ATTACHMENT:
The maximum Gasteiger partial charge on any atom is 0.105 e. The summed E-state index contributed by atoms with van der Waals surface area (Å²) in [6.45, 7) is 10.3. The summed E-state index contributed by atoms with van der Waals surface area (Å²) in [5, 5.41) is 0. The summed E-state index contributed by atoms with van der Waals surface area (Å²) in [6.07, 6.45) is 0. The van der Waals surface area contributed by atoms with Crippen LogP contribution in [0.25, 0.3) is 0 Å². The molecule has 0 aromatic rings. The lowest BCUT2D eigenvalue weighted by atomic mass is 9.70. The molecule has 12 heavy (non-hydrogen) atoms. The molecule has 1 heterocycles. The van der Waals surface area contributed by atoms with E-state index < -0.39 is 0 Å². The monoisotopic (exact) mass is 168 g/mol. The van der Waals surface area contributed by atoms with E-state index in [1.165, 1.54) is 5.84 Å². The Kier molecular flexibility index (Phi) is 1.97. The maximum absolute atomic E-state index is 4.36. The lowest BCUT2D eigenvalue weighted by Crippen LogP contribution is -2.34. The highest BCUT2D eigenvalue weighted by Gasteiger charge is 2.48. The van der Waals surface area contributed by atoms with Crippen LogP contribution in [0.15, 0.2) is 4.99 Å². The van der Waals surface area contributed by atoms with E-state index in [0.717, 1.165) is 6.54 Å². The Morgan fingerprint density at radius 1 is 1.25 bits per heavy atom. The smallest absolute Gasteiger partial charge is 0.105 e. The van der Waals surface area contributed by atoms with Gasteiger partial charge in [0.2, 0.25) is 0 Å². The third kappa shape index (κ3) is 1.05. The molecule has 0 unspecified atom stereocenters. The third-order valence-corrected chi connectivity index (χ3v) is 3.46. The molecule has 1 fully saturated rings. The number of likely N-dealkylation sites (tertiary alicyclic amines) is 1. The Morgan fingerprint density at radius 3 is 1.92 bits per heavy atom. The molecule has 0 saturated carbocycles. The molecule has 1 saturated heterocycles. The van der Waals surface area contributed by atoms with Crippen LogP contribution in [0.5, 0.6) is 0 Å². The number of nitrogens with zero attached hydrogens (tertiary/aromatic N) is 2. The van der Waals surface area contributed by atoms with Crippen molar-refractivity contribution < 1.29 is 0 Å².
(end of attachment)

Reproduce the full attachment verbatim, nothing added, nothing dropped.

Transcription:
The maximum Gasteiger partial charge on any atom is 0.105 e. The summed E-state index contributed by atoms with van der Waals surface area (Å²) in [6.45, 7) is 10.3. The summed E-state index contributed by atoms with van der Waals surface area (Å²) in [5, 5.41) is 0. The summed E-state index contributed by atoms with van der Waals surface area (Å²) in [6.07, 6.45) is 0. The van der Waals surface area contributed by atoms with Crippen LogP contribution in [0.25, 0.3) is 0 Å². The molecule has 0 aromatic rings. The lowest BCUT2D eigenvalue weighted by atomic mass is 9.70. The molecule has 12 heavy (non-hydrogen) atoms. The molecule has 1 heterocycles. The van der Waals surface area contributed by atoms with E-state index < -0.39 is 0 Å². The monoisotopic (exact) mass is 168 g/mol. The van der Waals surface area contributed by atoms with E-state index in [1.165, 1.54) is 5.84 Å². The Kier molecular flexibility index (Phi) is 1.97. The maximum absolute atomic E-state index is 4.36. The lowest BCUT2D eigenvalue weighted by Crippen LogP contribution is -2.34. The highest BCUT2D eigenvalue weighted by Gasteiger charge is 2.48. The van der Waals surface area contributed by atoms with Crippen LogP contribution in [0.15, 0.2) is 4.99 Å². The van der Waals surface area contributed by atoms with E-state index in [0.717, 1.165) is 6.54 Å². The Morgan fingerprint density at radius 1 is 1.25 bits per heavy atom. The smallest absolute Gasteiger partial charge is 0.105 e. The van der Waals surface area contributed by atoms with Gasteiger partial charge in [0.2, 0.25) is 0 Å². The third kappa shape index (κ3) is 1.05. The molecule has 0 unspecified atom stereocenters. The third-order valence-corrected chi connectivity index (χ3v) is 3.46. The molecule has 1 fully saturated rings. The number of likely N-dealkylation sites (tertiary alicyclic amines) is 1. The Morgan fingerprint density at radius 3 is 1.92 bits per heavy atom. The molecule has 0 saturated carbocycles. The molecule has 1 saturated heterocycles. The van der Waals surface area contributed by atoms with Crippen LogP contribution in [0.5, 0.6) is 0 Å². The number of nitrogens with zero attached hydrogens (tertiary/aromatic N) is 2. The van der Waals surface area contributed by atoms with Crippen molar-refractivity contribution < 1.29 is 0 Å².